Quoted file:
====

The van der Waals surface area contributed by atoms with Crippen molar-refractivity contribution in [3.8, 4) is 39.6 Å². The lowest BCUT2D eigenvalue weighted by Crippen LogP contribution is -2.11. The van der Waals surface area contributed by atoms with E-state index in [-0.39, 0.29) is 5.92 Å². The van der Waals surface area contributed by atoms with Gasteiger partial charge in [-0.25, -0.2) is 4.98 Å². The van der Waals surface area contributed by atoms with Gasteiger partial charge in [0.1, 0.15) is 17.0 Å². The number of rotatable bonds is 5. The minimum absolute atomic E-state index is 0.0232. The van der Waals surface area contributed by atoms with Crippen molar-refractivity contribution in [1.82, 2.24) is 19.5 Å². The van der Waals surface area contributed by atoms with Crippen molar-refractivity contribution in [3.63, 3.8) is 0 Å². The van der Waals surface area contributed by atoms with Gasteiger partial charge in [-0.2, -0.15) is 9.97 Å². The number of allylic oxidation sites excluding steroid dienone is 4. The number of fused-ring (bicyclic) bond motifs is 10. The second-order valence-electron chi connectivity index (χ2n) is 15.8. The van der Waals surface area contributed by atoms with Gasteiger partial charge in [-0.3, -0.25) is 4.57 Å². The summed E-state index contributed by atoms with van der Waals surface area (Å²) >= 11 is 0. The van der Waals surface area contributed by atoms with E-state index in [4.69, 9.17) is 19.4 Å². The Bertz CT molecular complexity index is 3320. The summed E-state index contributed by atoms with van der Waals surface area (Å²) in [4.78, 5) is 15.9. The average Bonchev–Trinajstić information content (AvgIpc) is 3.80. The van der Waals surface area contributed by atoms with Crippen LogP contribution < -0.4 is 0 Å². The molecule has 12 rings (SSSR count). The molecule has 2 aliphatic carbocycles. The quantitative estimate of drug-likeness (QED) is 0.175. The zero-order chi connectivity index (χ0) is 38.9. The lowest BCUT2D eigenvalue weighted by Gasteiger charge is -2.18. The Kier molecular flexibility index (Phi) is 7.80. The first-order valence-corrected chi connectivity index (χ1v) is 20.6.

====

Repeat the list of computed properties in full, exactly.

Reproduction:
The van der Waals surface area contributed by atoms with Crippen molar-refractivity contribution in [3.8, 4) is 39.6 Å². The lowest BCUT2D eigenvalue weighted by Crippen LogP contribution is -2.11. The van der Waals surface area contributed by atoms with E-state index in [-0.39, 0.29) is 5.92 Å². The van der Waals surface area contributed by atoms with Gasteiger partial charge in [-0.25, -0.2) is 4.98 Å². The van der Waals surface area contributed by atoms with Gasteiger partial charge in [0.1, 0.15) is 17.0 Å². The number of rotatable bonds is 5. The minimum absolute atomic E-state index is 0.0232. The van der Waals surface area contributed by atoms with Crippen molar-refractivity contribution in [1.82, 2.24) is 19.5 Å². The van der Waals surface area contributed by atoms with Crippen molar-refractivity contribution in [3.63, 3.8) is 0 Å². The van der Waals surface area contributed by atoms with Gasteiger partial charge in [-0.2, -0.15) is 9.97 Å². The number of allylic oxidation sites excluding steroid dienone is 4. The number of fused-ring (bicyclic) bond motifs is 10. The second-order valence-electron chi connectivity index (χ2n) is 15.8. The van der Waals surface area contributed by atoms with Gasteiger partial charge in [-0.3, -0.25) is 4.57 Å². The summed E-state index contributed by atoms with van der Waals surface area (Å²) >= 11 is 0. The van der Waals surface area contributed by atoms with E-state index in [4.69, 9.17) is 19.4 Å². The Bertz CT molecular complexity index is 3320. The summed E-state index contributed by atoms with van der Waals surface area (Å²) in [4.78, 5) is 15.9. The average Bonchev–Trinajstić information content (AvgIpc) is 3.80. The van der Waals surface area contributed by atoms with Crippen LogP contribution < -0.4 is 0 Å². The molecule has 12 rings (SSSR count). The molecule has 2 aliphatic carbocycles. The quantitative estimate of drug-likeness (QED) is 0.175. The zero-order chi connectivity index (χ0) is 38.9. The lowest BCUT2D eigenvalue weighted by Gasteiger charge is -2.18. The Kier molecular flexibility index (Phi) is 7.80. The first-order valence-corrected chi connectivity index (χ1v) is 20.6.